The 9-year-old boy, as well as a 4-year-old boy found at the bloody crime scene, were taken into custody by child welfare officials. A source said the shell-shocked children might have been in the home with their dead family members for more than 24 hours.

The Clark County coroner’s office, which found the deaths were caused by blunt force trauma, has not released a time of death for the victims.

Wednesday afternoon, three people who knew the Martinez family came to the Review-Journal offices to speak about them. They were adamant Arturo Martinez was not capable of killing his daughter and wife.

"I don’t believe Arturo would put his family in danger," said 16-year-old Felipe Lazos, a Desert Pines High School student who was learning how to box at a gym Martinez managed.

According to Lazos, Arturo Martinez managed the Real KO Boxing Club in North Las Vegas. Lazos looked at Martinez as a role model. Lazos said Martinez was one of about eight trainers at the gym. He was a good boxing coach, but a better person, Lazos said.

"He would always say school is first, boxing is second," the teen said.

Lazos learned that lesson the hard way. He recently suspended Lazos from boxing for about a week until he pulled a few of his grades up.

Arturo Martinez worked as an electrician by day. He would go directly to the gym in the afternoons and close it most nights. The gym was open from 10 a.m. to 8 p.m. Mondays through Fridays, according to its website.

Ignacia Martinez handled the financial aspects of the gym. She also knew jiu-jitsu.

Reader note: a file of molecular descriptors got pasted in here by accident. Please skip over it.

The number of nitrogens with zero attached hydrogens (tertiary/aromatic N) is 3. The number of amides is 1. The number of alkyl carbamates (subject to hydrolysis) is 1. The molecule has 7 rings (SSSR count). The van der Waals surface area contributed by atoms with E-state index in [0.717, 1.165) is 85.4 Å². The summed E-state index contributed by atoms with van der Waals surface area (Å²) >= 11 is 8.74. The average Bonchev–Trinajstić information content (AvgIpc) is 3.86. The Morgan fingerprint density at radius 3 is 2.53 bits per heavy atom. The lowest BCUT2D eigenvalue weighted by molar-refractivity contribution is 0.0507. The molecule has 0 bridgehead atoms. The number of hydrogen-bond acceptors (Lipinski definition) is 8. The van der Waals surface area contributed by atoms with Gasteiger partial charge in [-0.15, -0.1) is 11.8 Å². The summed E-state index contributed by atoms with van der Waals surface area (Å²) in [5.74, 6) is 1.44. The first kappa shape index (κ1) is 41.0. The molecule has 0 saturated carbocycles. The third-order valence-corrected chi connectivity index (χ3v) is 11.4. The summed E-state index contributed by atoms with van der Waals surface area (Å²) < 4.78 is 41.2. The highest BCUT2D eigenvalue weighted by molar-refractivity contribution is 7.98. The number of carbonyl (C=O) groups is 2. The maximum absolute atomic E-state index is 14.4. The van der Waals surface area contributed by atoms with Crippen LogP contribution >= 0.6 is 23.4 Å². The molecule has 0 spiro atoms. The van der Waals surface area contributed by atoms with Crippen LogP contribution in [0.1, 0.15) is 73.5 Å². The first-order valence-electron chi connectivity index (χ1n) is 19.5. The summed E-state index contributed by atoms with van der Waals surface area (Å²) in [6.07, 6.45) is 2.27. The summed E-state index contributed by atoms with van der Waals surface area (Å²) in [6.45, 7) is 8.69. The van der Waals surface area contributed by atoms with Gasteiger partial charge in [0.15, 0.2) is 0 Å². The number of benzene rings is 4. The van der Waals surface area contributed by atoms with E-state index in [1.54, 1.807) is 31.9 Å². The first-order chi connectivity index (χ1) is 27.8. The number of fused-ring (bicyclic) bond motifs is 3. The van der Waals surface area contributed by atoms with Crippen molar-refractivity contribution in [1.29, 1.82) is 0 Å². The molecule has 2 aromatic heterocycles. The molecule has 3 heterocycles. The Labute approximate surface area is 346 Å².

Lazos speculated that unless the couple were ambushed, they would have put up a good fight.

"They had to be a good fighter," Lazos said of the suspect or suspects.

Lazos’ mother, Cynthia Lazos, said the couple had been married for about 15 years and were happy.

Nathalie Nava, 13, Cynthia Lazos’ granddaughter, also boxed at the gym. She said the Martinez children frequented the business.

"The kids came in there with smiles," she said.

Nava said Arturo Martinez was like a father figure to her. She began crying when she recalled her experiences with the family.

Cynthia Lazos said Arturo and Ignacia Martinez were role models to a lot of people. About 35 people, ranging from 5-year-olds to adults, frequented the gym.

She said opening a gym was a dream for Arturo Martinez. The gym opened a little more than a year ago, Felipe Lazos said.

Cynthia Lazos was left speculating about what was behind the violence that preceded the deaths of Karla and Ignacia Martinez and left Arturo Martinez with life-threatening injuries. She wondered about some kind of revenge killing or maybe a robbery gone bad.

She was emphatic that police need to arrest whoever is responsible.

"We want justice," she said. "We need justice. It would ease a lot of people’s minds."

Anyone with information about the incident is asked to call the Metropolitan Police Department Homicide Section at 702-828-3521; or Crime Stoppers at 702-385-5555.

Review-Journal reporter Francis McCabe contributed to this report. Contact reporter Mike Blasky at mblasky@reviewjournal.com or 702-383-0283. Contact reporter Antonio Planas at aplanas@reviewjournal.com or 702-383-4638.